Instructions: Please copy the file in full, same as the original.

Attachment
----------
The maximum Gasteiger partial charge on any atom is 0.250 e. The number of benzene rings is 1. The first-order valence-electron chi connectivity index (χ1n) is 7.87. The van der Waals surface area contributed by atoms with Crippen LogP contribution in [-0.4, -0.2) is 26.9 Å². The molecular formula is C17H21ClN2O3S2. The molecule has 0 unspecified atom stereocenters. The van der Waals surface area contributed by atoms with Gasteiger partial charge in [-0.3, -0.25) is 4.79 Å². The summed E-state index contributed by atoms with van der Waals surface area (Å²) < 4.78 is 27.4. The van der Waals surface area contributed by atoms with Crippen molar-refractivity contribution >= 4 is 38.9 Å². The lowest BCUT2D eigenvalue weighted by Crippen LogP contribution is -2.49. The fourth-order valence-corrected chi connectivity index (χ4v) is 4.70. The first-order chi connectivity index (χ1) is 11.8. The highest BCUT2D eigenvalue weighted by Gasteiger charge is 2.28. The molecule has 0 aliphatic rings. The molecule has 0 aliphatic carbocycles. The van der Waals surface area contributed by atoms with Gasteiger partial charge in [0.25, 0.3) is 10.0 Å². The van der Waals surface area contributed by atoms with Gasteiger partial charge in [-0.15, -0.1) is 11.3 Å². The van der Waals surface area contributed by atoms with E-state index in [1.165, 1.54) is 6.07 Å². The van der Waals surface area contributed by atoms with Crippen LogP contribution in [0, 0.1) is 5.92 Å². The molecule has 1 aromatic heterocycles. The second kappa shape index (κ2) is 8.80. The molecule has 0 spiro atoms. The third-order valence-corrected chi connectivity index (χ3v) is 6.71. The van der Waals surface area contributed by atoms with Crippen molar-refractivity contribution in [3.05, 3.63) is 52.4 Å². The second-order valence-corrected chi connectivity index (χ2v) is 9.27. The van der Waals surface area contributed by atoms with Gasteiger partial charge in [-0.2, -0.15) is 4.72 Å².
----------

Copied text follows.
The maximum Gasteiger partial charge on any atom is 0.250 e. The number of benzene rings is 1. The first-order valence-electron chi connectivity index (χ1n) is 7.87. The van der Waals surface area contributed by atoms with Crippen LogP contribution in [-0.4, -0.2) is 26.9 Å². The molecular formula is C17H21ClN2O3S2. The molecule has 0 unspecified atom stereocenters. The van der Waals surface area contributed by atoms with Gasteiger partial charge in [-0.3, -0.25) is 4.79 Å². The summed E-state index contributed by atoms with van der Waals surface area (Å²) < 4.78 is 27.4. The van der Waals surface area contributed by atoms with Crippen molar-refractivity contribution >= 4 is 38.9 Å². The lowest BCUT2D eigenvalue weighted by Crippen LogP contribution is -2.49. The fourth-order valence-corrected chi connectivity index (χ4v) is 4.70. The first-order chi connectivity index (χ1) is 11.8. The highest BCUT2D eigenvalue weighted by Gasteiger charge is 2.28. The molecule has 0 aliphatic rings. The molecule has 0 aliphatic carbocycles. The van der Waals surface area contributed by atoms with Gasteiger partial charge in [0.25, 0.3) is 10.0 Å². The van der Waals surface area contributed by atoms with Gasteiger partial charge in [-0.15, -0.1) is 11.3 Å². The van der Waals surface area contributed by atoms with E-state index in [1.165, 1.54) is 6.07 Å². The van der Waals surface area contributed by atoms with Crippen LogP contribution in [0, 0.1) is 5.92 Å². The molecule has 1 aromatic heterocycles. The second kappa shape index (κ2) is 8.80. The molecule has 0 spiro atoms. The third-order valence-corrected chi connectivity index (χ3v) is 6.71. The van der Waals surface area contributed by atoms with Crippen molar-refractivity contribution in [3.05, 3.63) is 52.4 Å². The second-order valence-corrected chi connectivity index (χ2v) is 9.27. The van der Waals surface area contributed by atoms with Gasteiger partial charge in [-0.2, -0.15) is 4.72 Å².